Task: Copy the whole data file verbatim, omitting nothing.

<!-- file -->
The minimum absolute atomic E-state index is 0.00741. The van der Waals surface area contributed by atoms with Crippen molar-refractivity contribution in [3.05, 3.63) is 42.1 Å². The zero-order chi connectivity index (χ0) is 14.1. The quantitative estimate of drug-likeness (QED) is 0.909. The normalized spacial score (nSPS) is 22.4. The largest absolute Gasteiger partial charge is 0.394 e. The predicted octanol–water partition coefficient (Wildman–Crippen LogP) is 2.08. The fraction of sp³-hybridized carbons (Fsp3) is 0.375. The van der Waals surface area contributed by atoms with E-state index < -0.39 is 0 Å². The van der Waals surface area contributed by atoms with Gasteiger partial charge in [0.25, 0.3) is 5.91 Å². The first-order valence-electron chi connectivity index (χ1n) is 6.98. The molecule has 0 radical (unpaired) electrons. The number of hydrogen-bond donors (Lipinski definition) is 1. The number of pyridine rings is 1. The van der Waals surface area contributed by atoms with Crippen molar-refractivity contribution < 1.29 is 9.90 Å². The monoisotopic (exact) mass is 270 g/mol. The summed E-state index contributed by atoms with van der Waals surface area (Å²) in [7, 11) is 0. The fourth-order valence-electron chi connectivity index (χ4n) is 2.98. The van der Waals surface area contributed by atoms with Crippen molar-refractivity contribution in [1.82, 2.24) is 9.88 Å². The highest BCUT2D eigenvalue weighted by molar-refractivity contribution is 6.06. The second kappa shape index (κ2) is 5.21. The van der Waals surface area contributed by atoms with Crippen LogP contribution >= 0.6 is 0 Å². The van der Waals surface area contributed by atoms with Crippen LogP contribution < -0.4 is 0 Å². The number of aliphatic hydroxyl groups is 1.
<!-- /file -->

The minimum absolute atomic E-state index is 0.00741. The van der Waals surface area contributed by atoms with Crippen molar-refractivity contribution in [3.05, 3.63) is 42.1 Å². The zero-order chi connectivity index (χ0) is 14.1. The quantitative estimate of drug-likeness (QED) is 0.909. The normalized spacial score (nSPS) is 22.4. The largest absolute Gasteiger partial charge is 0.394 e. The predicted octanol–water partition coefficient (Wildman–Crippen LogP) is 2.08. The fraction of sp³-hybridized carbons (Fsp3) is 0.375. The van der Waals surface area contributed by atoms with E-state index < -0.39 is 0 Å². The van der Waals surface area contributed by atoms with Gasteiger partial charge in [0.25, 0.3) is 5.91 Å². The first-order valence-electron chi connectivity index (χ1n) is 6.98. The molecule has 0 radical (unpaired) electrons. The number of hydrogen-bond donors (Lipinski definition) is 1. The number of pyridine rings is 1. The van der Waals surface area contributed by atoms with Crippen molar-refractivity contribution < 1.29 is 9.90 Å². The monoisotopic (exact) mass is 270 g/mol. The summed E-state index contributed by atoms with van der Waals surface area (Å²) in [7, 11) is 0. The fourth-order valence-electron chi connectivity index (χ4n) is 2.98. The van der Waals surface area contributed by atoms with Crippen molar-refractivity contribution in [1.82, 2.24) is 9.88 Å². The highest BCUT2D eigenvalue weighted by molar-refractivity contribution is 6.06. The second kappa shape index (κ2) is 5.21. The van der Waals surface area contributed by atoms with Crippen LogP contribution >= 0.6 is 0 Å². The van der Waals surface area contributed by atoms with Crippen LogP contribution < -0.4 is 0 Å². The number of aliphatic hydroxyl groups is 1.